AUSTIN, Texas - One of the most controversial measures on the ballot was defeated by a significant margin. Austin voters rejected the city's Urban Rail proposal.
Members of Citizens Against Rail Taxes Political Action Committee were pleased with the results.
"Very different groups organized throughout the community worked together to defeat this rail, which was obviously turned down by the voters," said Jim Skaggs, treasurer of CART PAC.
"Well it's disappointing; we've worked really, really hard. We spent you know three to five years trying to get something on the ballot that will start addressing our traffic problems and, you know, it's sad," said Linda Rife with the Let's Go Austin PAC.
CART members say they opposed the Urban Rail because it was not cost effective and would not do enough to solve Austin's traffic problem.
"It's not cost effective because it takes almost all of the bond capacity of the city, almost all of the transportation funds of the city, and serves a minuscule, less than one quarter of one percent, of the daily travelers," said Skaggs.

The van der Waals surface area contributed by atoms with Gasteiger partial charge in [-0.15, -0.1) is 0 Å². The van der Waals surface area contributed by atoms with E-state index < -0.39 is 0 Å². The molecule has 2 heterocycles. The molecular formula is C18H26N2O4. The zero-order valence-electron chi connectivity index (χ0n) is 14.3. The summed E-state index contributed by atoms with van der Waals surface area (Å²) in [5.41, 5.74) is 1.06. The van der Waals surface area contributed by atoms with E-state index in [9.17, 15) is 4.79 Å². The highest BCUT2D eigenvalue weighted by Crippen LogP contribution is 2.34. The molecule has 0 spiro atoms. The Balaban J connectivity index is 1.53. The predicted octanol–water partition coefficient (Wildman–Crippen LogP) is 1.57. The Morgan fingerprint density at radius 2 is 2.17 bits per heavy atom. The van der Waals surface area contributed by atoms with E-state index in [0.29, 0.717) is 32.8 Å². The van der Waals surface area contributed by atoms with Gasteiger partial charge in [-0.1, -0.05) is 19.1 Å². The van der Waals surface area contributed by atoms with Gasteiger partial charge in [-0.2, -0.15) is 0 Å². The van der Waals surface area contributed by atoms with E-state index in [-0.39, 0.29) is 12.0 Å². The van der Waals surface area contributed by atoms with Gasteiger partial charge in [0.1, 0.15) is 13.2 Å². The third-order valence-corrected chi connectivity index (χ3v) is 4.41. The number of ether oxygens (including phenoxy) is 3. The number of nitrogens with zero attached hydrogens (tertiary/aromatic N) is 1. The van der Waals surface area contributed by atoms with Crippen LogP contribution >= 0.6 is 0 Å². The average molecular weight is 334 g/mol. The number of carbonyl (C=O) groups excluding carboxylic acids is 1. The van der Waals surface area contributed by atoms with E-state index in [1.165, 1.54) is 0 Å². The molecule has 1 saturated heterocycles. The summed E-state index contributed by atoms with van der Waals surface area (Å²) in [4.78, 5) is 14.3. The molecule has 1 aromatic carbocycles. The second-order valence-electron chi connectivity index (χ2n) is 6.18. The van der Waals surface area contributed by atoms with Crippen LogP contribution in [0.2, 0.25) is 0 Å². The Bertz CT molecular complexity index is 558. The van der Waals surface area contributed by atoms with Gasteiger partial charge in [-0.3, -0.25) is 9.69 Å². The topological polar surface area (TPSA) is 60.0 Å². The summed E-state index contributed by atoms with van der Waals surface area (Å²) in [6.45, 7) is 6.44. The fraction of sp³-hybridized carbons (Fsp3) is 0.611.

The $1.4 billion project would have created a 9.5 mile long rail. $400 million of the proposal would go towards road and transportation projects around the city and CART members said the rail would only serve a small number of commuters.
"Those folks, which were part of our conglomerate that were against it, who stated this was the worst route possible are correct," said Skaggs.
Austin Mayor Lee Leffingwell said when voters rejected Proposition One they left the city with a big problem.
"We're going to feel the stress in this city. We're already the fourth most congested city in the country. We'll double in population, the region will, by 2040, we'll have 4 million people here," said Leffingwell.
CART members agree that something needs to be done, but they say Prop One was not the right solution.
"A train is not an alternative to congestion. Train is a transit alternative and it's not a good transit alternative. We need to get a cost effective transit system and we need to get a cost effective road system," said Skaggs.
This isn't the first time Austin voters rejected a rail bond. In 2000 the city put forth another rail proposal. That was also voted down.